In 2018, former Norwalk Finance Director Tom Hamilton, then serving as Norwalk Public Schools Chief Financial Officer, called the growth of the City’s Rainy Day Fund “quite striking.” It had gone from $34.6 million in 2014 to $57.7 million in 2018, he said, attributing this to “ultra conservative budgeting assumptions.”

Hamilton retired last year at age 61.

Dachowitz, on Jan. 13, defended the unassigned fund balance.

“As a CFO, we never have enough of a Rainy Day fund,” he said. “… Everyone should stop trying to find my Rainy Day funds and all the other funds to pay for things that I feel we really can’t afford.”

The Rainy Day Fund is the municipal version of the stash some households set aside for unexpected events, he said. “That’s what the Rainy Day Fund is for. It took a long, hard time to get there. And I really don’t want to spend it too quickly. Especially we have ARPA (American Rescue Plan Act) money. We have all sorts of other funds.”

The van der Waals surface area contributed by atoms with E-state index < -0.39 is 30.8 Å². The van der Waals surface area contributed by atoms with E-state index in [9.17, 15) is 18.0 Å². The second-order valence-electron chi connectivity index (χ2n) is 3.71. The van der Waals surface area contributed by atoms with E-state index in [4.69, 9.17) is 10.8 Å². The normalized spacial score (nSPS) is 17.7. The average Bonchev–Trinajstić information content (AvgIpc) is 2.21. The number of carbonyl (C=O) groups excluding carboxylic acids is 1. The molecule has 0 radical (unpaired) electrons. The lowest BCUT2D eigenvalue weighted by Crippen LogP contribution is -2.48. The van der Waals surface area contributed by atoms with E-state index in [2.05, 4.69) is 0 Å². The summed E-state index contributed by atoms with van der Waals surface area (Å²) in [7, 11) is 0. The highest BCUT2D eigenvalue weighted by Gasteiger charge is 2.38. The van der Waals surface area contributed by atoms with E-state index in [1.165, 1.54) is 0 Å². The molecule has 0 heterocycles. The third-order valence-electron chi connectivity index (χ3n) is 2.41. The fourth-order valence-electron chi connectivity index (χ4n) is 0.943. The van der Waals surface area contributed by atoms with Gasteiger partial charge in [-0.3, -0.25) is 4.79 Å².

Piberman February 3, 2022 at 5:37 pm

After the unusual high market returns in 2021 and impressive recent efforts at improving City financial controls lets encourage City officials to maintain “sharp fiscal pencils”. Now is not the time to splurge on questionable new public schools when our students are continuing to fail meeting CT Edu Dept standards. Nor pay highest CT salaries for a School Supt.

Lets encourage City officials to undertake long promised but never realized comprehensive financial audits of our public school financial operations by auditors truly independent of City auditing firms. Such comprehensive truly independent audits have been sought for decades. Our City taxpayers expects our public school financial management to meet the same high standards we have for our City Hall operations. Just as we expect the BOE to properly educate our kids. Not focus on building more schools.